You can’t get away from being told to eat more fibre – but why is it so important? Spoiler: it’s about more than just being regular.
Seemingly every week, we’re finding out yet another benefit of eating fibre. As well as protecting us from digestive problems, the latest piece of research has found that it can also reduce the risk of dementia thanks to the gut-brain axis, as reported in the journal Nutritional Neuroscience.
Yet, despite the regular updates, the population’s fibre intake is well below par. According to the NHS, most of us don’t eat anywhere near enough of it: as it stands, women are only getting an average of 17.2g of fibre a day, compared to the British Nutrition Foundation’s recommendation of 30g.
While fibre used to be thought of as a nutrient that keeps us ‘regular’, there are way more benefits to eating it. Here are some to know…
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What is fibre?
There are two different types of fibre: soluble and insoluble. You might be more familiar with insoluble type, which is known primarily for aiding digestive health and preventing constipation.
Soluble fibre is just as important though. It can be found in oats, citrus fruits and beans, and it feeds the good bacteria that lives in your large intestines. This is really important because, as nutritionist Cheryl Telfer explains, it helps to control the metabolising of the gut bacteria, “which impacts immune, behavioural and neurobiological functions”. In other words, soluble fibre can help keep everything from your immune system to your hormones well-balanced.
Dietician Valerie Agyeman says that “most plant-based foods, such as oatmeal and beans, contain both soluble and insoluble fibre”. But, it’s important to remember that the amount of each type varies from food to food. “To receive the greatest health benefit, eat a wide variety of high-fibre food,” she says.
What are the benefits of fibre?
Did you know 70% of your immune system lives in your gut? So in addition to improving digestion, fibre can support immunity. And that’s just one of the many, many benefits of fibre.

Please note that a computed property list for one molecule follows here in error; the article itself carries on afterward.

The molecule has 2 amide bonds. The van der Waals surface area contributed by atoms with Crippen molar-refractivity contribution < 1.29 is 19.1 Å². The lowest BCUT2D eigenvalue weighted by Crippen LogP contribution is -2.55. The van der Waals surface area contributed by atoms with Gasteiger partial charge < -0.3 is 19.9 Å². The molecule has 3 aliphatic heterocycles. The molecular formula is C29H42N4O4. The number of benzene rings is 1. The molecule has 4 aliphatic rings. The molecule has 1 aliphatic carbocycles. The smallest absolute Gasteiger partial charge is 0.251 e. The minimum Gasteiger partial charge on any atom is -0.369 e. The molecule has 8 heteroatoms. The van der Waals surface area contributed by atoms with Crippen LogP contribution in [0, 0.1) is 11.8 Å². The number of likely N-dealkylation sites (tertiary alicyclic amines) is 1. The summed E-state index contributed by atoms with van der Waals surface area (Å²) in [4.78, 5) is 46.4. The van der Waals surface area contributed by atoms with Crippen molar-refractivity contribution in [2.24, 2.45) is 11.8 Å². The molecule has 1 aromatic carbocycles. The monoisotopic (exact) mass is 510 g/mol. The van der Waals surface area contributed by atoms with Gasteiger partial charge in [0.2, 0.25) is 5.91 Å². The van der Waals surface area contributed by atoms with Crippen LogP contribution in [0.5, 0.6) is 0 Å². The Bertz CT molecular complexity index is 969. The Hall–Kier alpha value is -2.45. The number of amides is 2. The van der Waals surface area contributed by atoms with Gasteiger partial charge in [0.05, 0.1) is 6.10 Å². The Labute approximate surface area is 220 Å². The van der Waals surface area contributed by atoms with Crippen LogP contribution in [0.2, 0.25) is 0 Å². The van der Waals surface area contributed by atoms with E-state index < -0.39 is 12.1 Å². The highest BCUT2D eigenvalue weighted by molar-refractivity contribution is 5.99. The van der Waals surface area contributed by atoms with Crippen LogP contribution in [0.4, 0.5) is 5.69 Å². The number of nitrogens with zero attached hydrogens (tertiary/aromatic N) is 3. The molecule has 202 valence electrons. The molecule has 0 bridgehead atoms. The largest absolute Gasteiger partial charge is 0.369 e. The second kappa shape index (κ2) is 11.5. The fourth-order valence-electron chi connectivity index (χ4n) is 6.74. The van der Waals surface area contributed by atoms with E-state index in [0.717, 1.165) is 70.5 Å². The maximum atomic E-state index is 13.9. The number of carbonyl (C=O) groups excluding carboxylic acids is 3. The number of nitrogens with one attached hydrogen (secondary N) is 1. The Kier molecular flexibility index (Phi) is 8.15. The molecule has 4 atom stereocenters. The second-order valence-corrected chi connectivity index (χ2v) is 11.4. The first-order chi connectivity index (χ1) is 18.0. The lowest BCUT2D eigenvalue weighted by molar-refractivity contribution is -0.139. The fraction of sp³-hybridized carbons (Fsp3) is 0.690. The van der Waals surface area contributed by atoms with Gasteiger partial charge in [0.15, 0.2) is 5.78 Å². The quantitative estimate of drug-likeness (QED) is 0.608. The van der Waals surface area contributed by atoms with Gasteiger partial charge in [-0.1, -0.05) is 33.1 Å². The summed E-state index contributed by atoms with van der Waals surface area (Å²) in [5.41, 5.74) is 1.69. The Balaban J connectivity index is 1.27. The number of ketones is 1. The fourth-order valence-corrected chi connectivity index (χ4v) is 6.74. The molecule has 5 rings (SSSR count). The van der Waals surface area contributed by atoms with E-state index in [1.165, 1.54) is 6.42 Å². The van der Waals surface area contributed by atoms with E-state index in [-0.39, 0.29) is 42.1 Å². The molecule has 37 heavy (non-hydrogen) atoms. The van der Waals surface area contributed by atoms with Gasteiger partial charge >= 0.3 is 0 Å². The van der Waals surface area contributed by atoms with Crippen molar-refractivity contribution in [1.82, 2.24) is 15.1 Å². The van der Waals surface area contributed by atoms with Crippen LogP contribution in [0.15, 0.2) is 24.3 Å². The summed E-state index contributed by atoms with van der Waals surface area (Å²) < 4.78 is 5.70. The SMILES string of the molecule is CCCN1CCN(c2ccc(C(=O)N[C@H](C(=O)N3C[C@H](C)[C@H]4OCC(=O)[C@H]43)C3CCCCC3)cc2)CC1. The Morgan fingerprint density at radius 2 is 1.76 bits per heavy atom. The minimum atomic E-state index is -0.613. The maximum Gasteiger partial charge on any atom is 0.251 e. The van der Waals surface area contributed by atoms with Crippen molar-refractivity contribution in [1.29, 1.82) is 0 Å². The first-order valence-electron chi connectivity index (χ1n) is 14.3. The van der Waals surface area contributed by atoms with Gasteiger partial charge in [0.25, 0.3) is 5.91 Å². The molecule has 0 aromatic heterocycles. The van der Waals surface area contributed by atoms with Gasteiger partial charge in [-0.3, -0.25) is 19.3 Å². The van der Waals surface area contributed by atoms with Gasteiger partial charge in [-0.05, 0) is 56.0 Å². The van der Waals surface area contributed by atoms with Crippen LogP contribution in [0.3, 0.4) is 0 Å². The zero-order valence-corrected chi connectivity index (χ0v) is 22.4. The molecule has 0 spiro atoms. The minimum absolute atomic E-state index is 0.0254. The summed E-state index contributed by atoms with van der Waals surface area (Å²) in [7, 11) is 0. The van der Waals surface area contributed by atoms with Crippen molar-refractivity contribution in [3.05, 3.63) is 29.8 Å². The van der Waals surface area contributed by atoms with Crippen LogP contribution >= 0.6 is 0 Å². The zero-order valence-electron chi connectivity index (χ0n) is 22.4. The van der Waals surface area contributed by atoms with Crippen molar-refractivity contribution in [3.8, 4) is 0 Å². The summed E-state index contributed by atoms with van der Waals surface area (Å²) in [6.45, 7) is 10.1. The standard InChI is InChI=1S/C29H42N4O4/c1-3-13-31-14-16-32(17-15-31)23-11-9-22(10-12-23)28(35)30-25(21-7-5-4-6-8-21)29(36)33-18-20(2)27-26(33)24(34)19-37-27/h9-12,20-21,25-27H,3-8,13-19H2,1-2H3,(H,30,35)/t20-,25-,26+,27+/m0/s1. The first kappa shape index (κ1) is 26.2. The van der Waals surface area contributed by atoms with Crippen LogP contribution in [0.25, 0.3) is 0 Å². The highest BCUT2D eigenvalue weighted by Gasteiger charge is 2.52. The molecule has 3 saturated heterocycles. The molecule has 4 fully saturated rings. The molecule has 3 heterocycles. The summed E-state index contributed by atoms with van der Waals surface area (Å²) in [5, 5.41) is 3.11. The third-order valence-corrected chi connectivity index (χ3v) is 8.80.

According to registered dietician Tai Ibitoye, upping your fibre intake even slightly can help to support blood sugar levels. “This has to do with the fact that soluble fibre forms a gel with water, which helps to slow down the entry of glucose to the bloodstream,” she says.
Plus, the previously mentioned recent study on fibre and cognitive function show that soluble fibres found in foods such as oats and legumes help ward off dementia thanks to supporting gut bacteria. And fibrous foods can also support short-term mental health, as serotonin is produced in our gut.
How to eat more fibre
If you think you need to up your fibre intake, Cheryl recommends starting off slow. “An immediate increase of fibre in the diet can cause side effects such as gas and bloating,” she says. She also suggests chewing fibre-rich foods thoroughly, hydrating yourself between meals, and avoiding foods that are harder on digestion such as raw vegetables.
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Valerie recommends starting off with whole foods, and then only topping up your fibre intake with supplements if necessary. “Fibre supplements don’t provide the variety of fibres, vitamins, minerals and other beneficial nutrients that foods do,” she says. “However, some people may still need a fibre supplement if dietary changes aren’t sufficient or if they have certain medical conditions”.
Luckily, adding fibre into your diet is easier than you might think. You can find fibre in everything from cereals and wholegrain bread to leafy vegetables and legumes. For many, making some simple switches in eating habits will be enough, such as swapping out the white bread for brown when making your morning toast. Tai also recommends stocking up on brown pitta breads, whole-wheat biscuits, and eating baked and baked potatoes with the skin on.
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